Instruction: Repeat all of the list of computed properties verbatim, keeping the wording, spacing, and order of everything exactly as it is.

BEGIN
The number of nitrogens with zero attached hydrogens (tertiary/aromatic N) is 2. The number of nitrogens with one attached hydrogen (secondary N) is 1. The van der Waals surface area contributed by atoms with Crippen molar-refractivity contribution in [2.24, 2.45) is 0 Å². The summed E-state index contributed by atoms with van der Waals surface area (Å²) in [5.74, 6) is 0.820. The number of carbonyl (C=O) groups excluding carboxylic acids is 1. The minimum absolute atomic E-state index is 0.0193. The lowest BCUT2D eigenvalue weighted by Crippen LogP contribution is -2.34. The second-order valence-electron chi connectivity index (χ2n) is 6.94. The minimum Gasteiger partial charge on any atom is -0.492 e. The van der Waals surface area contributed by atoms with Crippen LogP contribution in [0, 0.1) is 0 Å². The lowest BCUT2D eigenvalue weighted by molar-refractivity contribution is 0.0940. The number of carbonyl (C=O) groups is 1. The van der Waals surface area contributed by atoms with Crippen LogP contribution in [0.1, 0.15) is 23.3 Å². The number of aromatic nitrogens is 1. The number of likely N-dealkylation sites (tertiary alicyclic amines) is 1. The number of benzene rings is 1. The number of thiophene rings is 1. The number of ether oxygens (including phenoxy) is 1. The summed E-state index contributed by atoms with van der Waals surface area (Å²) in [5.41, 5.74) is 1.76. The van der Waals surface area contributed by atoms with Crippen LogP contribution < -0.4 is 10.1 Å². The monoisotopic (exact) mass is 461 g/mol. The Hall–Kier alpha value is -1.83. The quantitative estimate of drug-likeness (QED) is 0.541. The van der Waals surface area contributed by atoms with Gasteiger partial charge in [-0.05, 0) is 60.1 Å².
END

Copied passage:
The number of nitrogens with zero attached hydrogens (tertiary/aromatic N) is 2. The number of nitrogens with one attached hydrogen (secondary N) is 1. The van der Waals surface area contributed by atoms with Crippen molar-refractivity contribution in [2.24, 2.45) is 0 Å². The summed E-state index contributed by atoms with van der Waals surface area (Å²) in [5.74, 6) is 0.820. The number of carbonyl (C=O) groups excluding carboxylic acids is 1. The minimum absolute atomic E-state index is 0.0193. The lowest BCUT2D eigenvalue weighted by Crippen LogP contribution is -2.34. The second-order valence-electron chi connectivity index (χ2n) is 6.94. The minimum Gasteiger partial charge on any atom is -0.492 e. The van der Waals surface area contributed by atoms with Crippen LogP contribution in [0, 0.1) is 0 Å². The lowest BCUT2D eigenvalue weighted by molar-refractivity contribution is 0.0940. The number of carbonyl (C=O) groups is 1. The van der Waals surface area contributed by atoms with Crippen LogP contribution in [0.1, 0.15) is 23.3 Å². The number of aromatic nitrogens is 1. The number of likely N-dealkylation sites (tertiary alicyclic amines) is 1. The number of benzene rings is 1. The number of thiophene rings is 1. The number of ether oxygens (including phenoxy) is 1. The summed E-state index contributed by atoms with van der Waals surface area (Å²) in [5.41, 5.74) is 1.76. The van der Waals surface area contributed by atoms with Crippen LogP contribution < -0.4 is 10.1 Å². The monoisotopic (exact) mass is 461 g/mol. The Hall–Kier alpha value is -1.83. The quantitative estimate of drug-likeness (QED) is 0.541. The van der Waals surface area contributed by atoms with Gasteiger partial charge in [-0.05, 0) is 60.1 Å².